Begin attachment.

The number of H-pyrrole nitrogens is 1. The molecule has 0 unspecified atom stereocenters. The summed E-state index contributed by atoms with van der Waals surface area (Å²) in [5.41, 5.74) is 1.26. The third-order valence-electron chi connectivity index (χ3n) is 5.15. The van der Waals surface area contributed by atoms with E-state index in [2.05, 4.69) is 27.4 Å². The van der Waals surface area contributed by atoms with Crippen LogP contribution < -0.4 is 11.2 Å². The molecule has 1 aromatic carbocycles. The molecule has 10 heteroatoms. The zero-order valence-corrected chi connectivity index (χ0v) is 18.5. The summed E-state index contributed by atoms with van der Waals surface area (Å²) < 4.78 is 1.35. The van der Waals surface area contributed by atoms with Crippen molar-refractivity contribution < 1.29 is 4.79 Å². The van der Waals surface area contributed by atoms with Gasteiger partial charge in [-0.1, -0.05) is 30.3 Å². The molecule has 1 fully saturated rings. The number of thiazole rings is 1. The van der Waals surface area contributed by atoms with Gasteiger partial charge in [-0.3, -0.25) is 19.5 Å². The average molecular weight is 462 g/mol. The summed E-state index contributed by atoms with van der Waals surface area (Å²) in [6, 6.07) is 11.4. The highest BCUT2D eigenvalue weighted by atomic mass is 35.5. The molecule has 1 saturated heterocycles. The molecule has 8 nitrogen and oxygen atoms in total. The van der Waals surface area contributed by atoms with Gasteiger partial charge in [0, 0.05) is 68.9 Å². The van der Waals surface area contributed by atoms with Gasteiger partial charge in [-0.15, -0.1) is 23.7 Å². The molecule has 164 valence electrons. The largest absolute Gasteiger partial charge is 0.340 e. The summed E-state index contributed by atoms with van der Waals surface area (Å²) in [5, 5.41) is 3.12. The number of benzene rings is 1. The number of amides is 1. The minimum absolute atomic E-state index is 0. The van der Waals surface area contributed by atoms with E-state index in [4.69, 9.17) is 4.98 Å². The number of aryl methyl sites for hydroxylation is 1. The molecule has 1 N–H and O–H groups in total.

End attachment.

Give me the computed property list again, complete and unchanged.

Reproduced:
The number of H-pyrrole nitrogens is 1. The molecule has 0 unspecified atom stereocenters. The summed E-state index contributed by atoms with van der Waals surface area (Å²) in [5.41, 5.74) is 1.26. The third-order valence-electron chi connectivity index (χ3n) is 5.15. The van der Waals surface area contributed by atoms with E-state index in [2.05, 4.69) is 27.4 Å². The van der Waals surface area contributed by atoms with Crippen LogP contribution < -0.4 is 11.2 Å². The molecule has 1 aromatic carbocycles. The molecule has 10 heteroatoms. The zero-order valence-corrected chi connectivity index (χ0v) is 18.5. The summed E-state index contributed by atoms with van der Waals surface area (Å²) < 4.78 is 1.35. The van der Waals surface area contributed by atoms with Crippen molar-refractivity contribution < 1.29 is 4.79 Å². The van der Waals surface area contributed by atoms with Gasteiger partial charge in [-0.1, -0.05) is 30.3 Å². The molecule has 1 fully saturated rings. The number of thiazole rings is 1. The van der Waals surface area contributed by atoms with Gasteiger partial charge in [-0.3, -0.25) is 19.5 Å². The average molecular weight is 462 g/mol. The summed E-state index contributed by atoms with van der Waals surface area (Å²) in [6, 6.07) is 11.4. The highest BCUT2D eigenvalue weighted by atomic mass is 35.5. The molecule has 1 saturated heterocycles. The molecule has 8 nitrogen and oxygen atoms in total. The van der Waals surface area contributed by atoms with Gasteiger partial charge in [0, 0.05) is 68.9 Å². The van der Waals surface area contributed by atoms with Gasteiger partial charge in [-0.15, -0.1) is 23.7 Å². The molecule has 164 valence electrons. The largest absolute Gasteiger partial charge is 0.340 e. The summed E-state index contributed by atoms with van der Waals surface area (Å²) in [5, 5.41) is 3.12. The number of benzene rings is 1. The number of amides is 1. The minimum absolute atomic E-state index is 0. The van der Waals surface area contributed by atoms with E-state index in [4.69, 9.17) is 4.98 Å². The number of aryl methyl sites for hydroxylation is 1. The molecule has 1 N–H and O–H groups in total.